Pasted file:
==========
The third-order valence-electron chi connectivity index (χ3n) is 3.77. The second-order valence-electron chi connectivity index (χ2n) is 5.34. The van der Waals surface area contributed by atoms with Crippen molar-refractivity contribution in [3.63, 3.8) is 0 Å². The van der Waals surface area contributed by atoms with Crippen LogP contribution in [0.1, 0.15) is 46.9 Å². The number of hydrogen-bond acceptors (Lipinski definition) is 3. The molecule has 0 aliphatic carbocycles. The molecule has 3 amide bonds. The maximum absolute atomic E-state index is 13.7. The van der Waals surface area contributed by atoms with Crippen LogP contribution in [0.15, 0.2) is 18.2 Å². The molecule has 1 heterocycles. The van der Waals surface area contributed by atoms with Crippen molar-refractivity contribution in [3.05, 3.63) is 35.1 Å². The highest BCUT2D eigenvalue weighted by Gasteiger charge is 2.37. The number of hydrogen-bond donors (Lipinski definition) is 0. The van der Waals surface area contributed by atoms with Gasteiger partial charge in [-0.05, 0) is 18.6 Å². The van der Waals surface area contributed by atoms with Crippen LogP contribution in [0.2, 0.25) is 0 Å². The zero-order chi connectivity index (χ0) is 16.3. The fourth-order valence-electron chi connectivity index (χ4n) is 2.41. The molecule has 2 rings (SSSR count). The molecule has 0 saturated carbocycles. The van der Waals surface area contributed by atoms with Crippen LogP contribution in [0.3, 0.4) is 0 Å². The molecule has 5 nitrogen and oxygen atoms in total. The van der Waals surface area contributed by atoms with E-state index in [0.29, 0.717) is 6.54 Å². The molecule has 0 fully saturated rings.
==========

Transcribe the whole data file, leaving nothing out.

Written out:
The third-order valence-electron chi connectivity index (χ3n) is 3.77. The second-order valence-electron chi connectivity index (χ2n) is 5.34. The van der Waals surface area contributed by atoms with Crippen molar-refractivity contribution in [3.63, 3.8) is 0 Å². The van der Waals surface area contributed by atoms with Crippen LogP contribution in [0.1, 0.15) is 46.9 Å². The number of hydrogen-bond acceptors (Lipinski definition) is 3. The molecule has 0 aliphatic carbocycles. The molecule has 3 amide bonds. The maximum absolute atomic E-state index is 13.7. The van der Waals surface area contributed by atoms with Crippen LogP contribution in [0.15, 0.2) is 18.2 Å². The molecule has 1 heterocycles. The van der Waals surface area contributed by atoms with Crippen molar-refractivity contribution in [3.05, 3.63) is 35.1 Å². The highest BCUT2D eigenvalue weighted by Gasteiger charge is 2.37. The number of hydrogen-bond donors (Lipinski definition) is 0. The van der Waals surface area contributed by atoms with Gasteiger partial charge in [-0.05, 0) is 18.6 Å². The van der Waals surface area contributed by atoms with Crippen LogP contribution in [0.2, 0.25) is 0 Å². The zero-order chi connectivity index (χ0) is 16.3. The fourth-order valence-electron chi connectivity index (χ4n) is 2.41. The molecule has 2 rings (SSSR count). The molecule has 0 saturated carbocycles. The van der Waals surface area contributed by atoms with Crippen LogP contribution in [0.3, 0.4) is 0 Å². The molecule has 5 nitrogen and oxygen atoms in total. The van der Waals surface area contributed by atoms with E-state index in [0.29, 0.717) is 6.54 Å². The molecule has 0 fully saturated rings.